Doctor enters the room:
“Hi Jessica, what can I help you with today?”
Me: “Absolutely nothing, I am the picture of health. I just need you to write me a prescription for blood sugar test strips since the one and only endocrinologist on staff at NYU only comes in once a week and is on vacation for the rest of the month. And buying them over-the-counter would cost me $85 bucks for less than a month’s worth. ”
Doctor: “Ok. Do you also want some pamphlets on stress-management and healthy relationships?”
Me: “No I do not. But I will take a lollipop to go.”
There are some undisputed truths about being healthy
- Get some sleep and some exercise
- Drink plenty of water
- Avoid Shake Shack with your friend Kaitlyn at all costs (sneakily discards SS receipt) after I went here on Monday night I had to take an extra shot of insulin because even I miscalculated how much sugar they put in those iconic Shakes. Woah.
It seems like some things should be pretty self-explanatory and others should be easily explained by the experts, right? I mean, it makes sense that a huge corporation like The American Heart Association should have some stable tips on heart-healthy diets, doesn’t it?
Enter in the 2017 documentary, ‘What the Health’, which shows the partnerships with big businesses and government in regards to healthcare and healthy living tips in America.
I am really confused and annoyed after seeing this documentary. I feel like NOTHING is healthy or safe to eat but especially within the advice surrounding the ‘diabetic diet’ which has long advocated a low-carb, high-protein food intake. Turns out chicken is the worst thing for you. Also eggs. Also food in general. ‘What the Health’ features a study suggesting that diabetes could be controlled better with a diet containing greater carbohydrate and sugar consumption.
I’ll eat sugar cane for breakfast if it means better health, but who’s paying for the medicine to go with that? I don’t trust that this isn’t another manipulative study trying to convince diabetics to consume greater quantities of carbohydrate so that we’re chained to larger insulin dosages. Should I make out the check to the American Diabetes Association or the Insurance Companies or to Fun-Dip Incorporated? Apparently they’re all one and the same.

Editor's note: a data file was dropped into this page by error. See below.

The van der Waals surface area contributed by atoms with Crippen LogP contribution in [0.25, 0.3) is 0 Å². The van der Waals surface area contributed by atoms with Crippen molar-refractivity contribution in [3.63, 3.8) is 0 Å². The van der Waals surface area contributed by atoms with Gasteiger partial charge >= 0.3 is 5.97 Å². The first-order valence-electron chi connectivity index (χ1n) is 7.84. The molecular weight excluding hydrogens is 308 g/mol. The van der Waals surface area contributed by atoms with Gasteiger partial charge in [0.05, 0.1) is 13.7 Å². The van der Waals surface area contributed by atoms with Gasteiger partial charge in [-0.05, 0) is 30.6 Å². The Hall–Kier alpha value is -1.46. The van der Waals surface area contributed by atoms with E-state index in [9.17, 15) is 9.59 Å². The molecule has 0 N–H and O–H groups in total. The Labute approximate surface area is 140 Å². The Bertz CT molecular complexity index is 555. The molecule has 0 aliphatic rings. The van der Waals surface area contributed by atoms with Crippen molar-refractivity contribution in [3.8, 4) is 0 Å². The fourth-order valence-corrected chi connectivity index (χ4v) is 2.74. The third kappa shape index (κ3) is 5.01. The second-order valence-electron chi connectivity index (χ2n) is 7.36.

I swear I’m not a conspiracy theorist. I’m just hungry.
As a dancer and diabetic, I feel healthy when my diet is balanced and includes lean proteins and carbohydrates. I honestly don’t follow a prescribed diet plan in terms of calories or food groupings. I would however, like to know if the endorsed effects by scientists and nutritionists of certain foods are essentially bought and paid for by politicians and corporations.
The science of nutrition is ever-evolving as our world and economic practices shape and change what and how we fuel our bodies, and I believe the rules for ‘health’ are based on individual things like lifestyle and genetics. But where and how money changes hands is an undeniable fact which unfortunately colors the results of science. It’s a problem when the facts of finances so greatly shape the facts shown to the public about healthy living.
I hate relying on medicine and medical care to take care of my basic daily functions. The biggest hassle with diabetes, in my opinion, isn’t the daily shots or having to manually maintain homeostasis by counting carbs and being aware of everything going in to your body. The biggest hassle is not even trying to discern good choices for me as a dancer, an athlete, a person who wants to be healthy amidst a lot of confusing advice. The biggest hassle is dealing with the insurance companies and appointment nonsense when all you need is for the so-called experts to make it a little easier, cheaper, possible to get what I need to live. Sometimes it seems like they are purposely trying to make it difficult so that those of us who need medication or doctor advice get so frustrated that we give up on easy preventative measures, like easy access to test strips or information on nutrition without funding from those specific food companies, so that we need bigger, more expensive measures when health becomes not a priority, but a dire problem.
If anyone out there wants to send me a huge box of Verio One Touch Ultra test strips, I will love you forever. Or as long as the insulin holds out.
It’s hard to know which ‘facts’ to trust when it seems like everyone, even the doctors and health organizations, are just trying to make a dollar off of our best efforts.
I’m curious what others do to track their health, if you follow a prescribed plan or avoid certain things. I actually take my much-needed medicine for whatever I eat nowadays, so I feel like I’m winning at health.
So in the meantime, pass the Shake Shake, thanks. And the insulin. In the name of health.